1.We know when the Campbells obtained Dunardry. That is shown in an updated charter (c.1353) when ‘John Lord of Menteth’ (Stewart) grants lands in Knapdale to Gillespic of Lockae (Lochawe) the ‘pennylands’ of ‘Arnannu (Ardnoe) Eruery, Ariluig, Arienrioch (Arichonan?), Bercorara, Leachenaban, Drumlynd (Drumfynn?), Craglyne (Craiglin), Obinhan (Oib?), Bealalah, Tonardri (Dunardry), Danna (Dunnans?), Glen Cagiduburguill, Arigeargage, Lagan, Kyllmychel (Inverlussa), Cragnanyach (Drynach?), Lergnahunsend (Ashfield), Drumhaherisage (Dunorsay?), Metnach, Achagnadarach (Barrdarroch?), Achagngarthe, Brackwerneill (Brackley), Kylladuersealan (Kirkduskland), Atichuan (Attichman) and Inwernell (Inverneil)’. (This charter confirming Dunardry to the Campbells appears both in A History of Clan Campbell and on the internet at the Kilmartin House Museum website.)

2.The Proceedings of the Society of Antiquaries of Scotland, Vol. VII. p 229 notes during Wallace's and Bruce's Wars of Indepencence that, “But in these movements it was necessary to ascertain how the enemy was situated, and to act in concert with Sir Neil Campbell, and, therefore, the old scout Gylimychael was despatched to this valiant chief, still stationed on Creag-an-uni. And it is of importance to bear in mind that, on the shortest notice, he could move his men from this strategical position to the Rue of Tirvine, where a ferry was kept from time immemorial by a family of the name of M'Tavish;1 and from this point open communication existed across the boundary hills of the parish of Glenorchay with the head of Loch fine, the head of Lochlomond, and the head of Loch- dochart—all of them within an easy day's march of the head of Lochow.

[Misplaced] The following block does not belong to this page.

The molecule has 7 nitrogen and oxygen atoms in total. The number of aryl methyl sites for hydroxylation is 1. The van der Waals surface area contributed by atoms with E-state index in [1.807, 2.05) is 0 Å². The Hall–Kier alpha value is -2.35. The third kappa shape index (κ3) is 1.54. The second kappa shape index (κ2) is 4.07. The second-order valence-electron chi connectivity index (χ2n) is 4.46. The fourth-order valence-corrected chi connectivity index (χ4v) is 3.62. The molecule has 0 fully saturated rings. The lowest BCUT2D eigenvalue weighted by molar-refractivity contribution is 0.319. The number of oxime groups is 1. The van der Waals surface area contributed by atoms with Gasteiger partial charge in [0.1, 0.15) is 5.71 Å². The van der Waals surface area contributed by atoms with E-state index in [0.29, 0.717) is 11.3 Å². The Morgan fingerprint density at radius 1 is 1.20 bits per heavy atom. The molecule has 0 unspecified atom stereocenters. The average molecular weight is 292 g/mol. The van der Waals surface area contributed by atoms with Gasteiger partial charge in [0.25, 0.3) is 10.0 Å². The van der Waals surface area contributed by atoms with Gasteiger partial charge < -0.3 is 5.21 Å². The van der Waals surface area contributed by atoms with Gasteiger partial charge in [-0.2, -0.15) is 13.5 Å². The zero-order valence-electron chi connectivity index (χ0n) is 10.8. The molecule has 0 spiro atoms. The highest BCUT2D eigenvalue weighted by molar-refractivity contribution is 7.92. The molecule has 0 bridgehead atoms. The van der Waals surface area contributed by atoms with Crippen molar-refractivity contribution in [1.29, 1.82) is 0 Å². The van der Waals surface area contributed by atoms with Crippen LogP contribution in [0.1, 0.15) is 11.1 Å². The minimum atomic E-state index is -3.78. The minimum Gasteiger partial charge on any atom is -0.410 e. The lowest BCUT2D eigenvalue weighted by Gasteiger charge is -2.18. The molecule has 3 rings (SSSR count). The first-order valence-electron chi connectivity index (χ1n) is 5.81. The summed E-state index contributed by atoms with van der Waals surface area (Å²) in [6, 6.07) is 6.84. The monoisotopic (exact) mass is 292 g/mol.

The footnote reads: 1 The M'Tavishes counted themselves older than the Clan-Donachie family of lnverawe, who were descended of Duncan Campbell, brother to Sir Neil Campbell of Lochow, the last of whom, in the direct male line, father and son, gallantly fell at Ticonderoga, in America, 1755.

The text says -- MacTAVISHES-- from time immemorial, hence before anyone can remember, and that would take us back to the very foundations of Dalriada, where the records of events and peoples is scare. What the foot note reveals is that we are 'actually' older than Neil Campbell himself (older than his brother Duncan who is the same generation as Neil), who was among the very first Campbells to appear in any record.

It is all falling into place. Our progenitor Tavish (Tavis or Taus) is said to have been born in the 1100s and this, coupled with what you have just read, does not make the MacTavishes, Campbells, by any stretch of the imagination.

Tirvine is on the southern shores of Loch Awe near the Pass of Brander, where a great battle was fought by Robert the Bruce. There was a Ferry there for centuries. Tirvine still exists under this very name, in the district of New Inverawe.

Now the question. If the MacTavishes were at Tirvine from "time immemorial", and the Campbells were newcomers to Argyll, how much older are we, compared to the Campbells? As the information researched so far figures, were are several centuries older.

Still doing some research into very old texts, and some of them have revealed some pretty amazing things.

Regards,

Patrick Thompson
Seannachie